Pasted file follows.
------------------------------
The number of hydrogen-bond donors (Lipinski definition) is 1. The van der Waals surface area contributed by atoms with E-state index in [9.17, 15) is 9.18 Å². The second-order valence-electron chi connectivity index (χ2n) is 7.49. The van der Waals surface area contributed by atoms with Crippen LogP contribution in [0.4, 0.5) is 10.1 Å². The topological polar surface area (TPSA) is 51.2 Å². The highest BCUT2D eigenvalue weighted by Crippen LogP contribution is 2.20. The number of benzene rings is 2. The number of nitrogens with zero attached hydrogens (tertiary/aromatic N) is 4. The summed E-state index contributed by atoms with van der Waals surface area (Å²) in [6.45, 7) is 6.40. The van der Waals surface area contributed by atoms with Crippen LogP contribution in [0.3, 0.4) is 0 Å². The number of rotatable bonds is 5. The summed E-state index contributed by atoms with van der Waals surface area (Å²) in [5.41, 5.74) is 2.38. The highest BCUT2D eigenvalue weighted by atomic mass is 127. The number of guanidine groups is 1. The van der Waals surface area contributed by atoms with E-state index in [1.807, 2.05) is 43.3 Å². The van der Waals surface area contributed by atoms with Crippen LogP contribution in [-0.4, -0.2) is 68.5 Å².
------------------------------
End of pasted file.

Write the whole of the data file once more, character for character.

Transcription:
The number of hydrogen-bond donors (Lipinski definition) is 1. The van der Waals surface area contributed by atoms with E-state index in [9.17, 15) is 9.18 Å². The second-order valence-electron chi connectivity index (χ2n) is 7.49. The van der Waals surface area contributed by atoms with Crippen LogP contribution in [0.4, 0.5) is 10.1 Å². The topological polar surface area (TPSA) is 51.2 Å². The highest BCUT2D eigenvalue weighted by Crippen LogP contribution is 2.20. The number of benzene rings is 2. The number of nitrogens with zero attached hydrogens (tertiary/aromatic N) is 4. The summed E-state index contributed by atoms with van der Waals surface area (Å²) in [6.45, 7) is 6.40. The van der Waals surface area contributed by atoms with Crippen LogP contribution in [0.3, 0.4) is 0 Å². The number of rotatable bonds is 5. The summed E-state index contributed by atoms with van der Waals surface area (Å²) in [5.41, 5.74) is 2.38. The highest BCUT2D eigenvalue weighted by atomic mass is 127. The number of guanidine groups is 1. The van der Waals surface area contributed by atoms with E-state index in [1.807, 2.05) is 43.3 Å². The van der Waals surface area contributed by atoms with Crippen LogP contribution in [-0.4, -0.2) is 68.5 Å².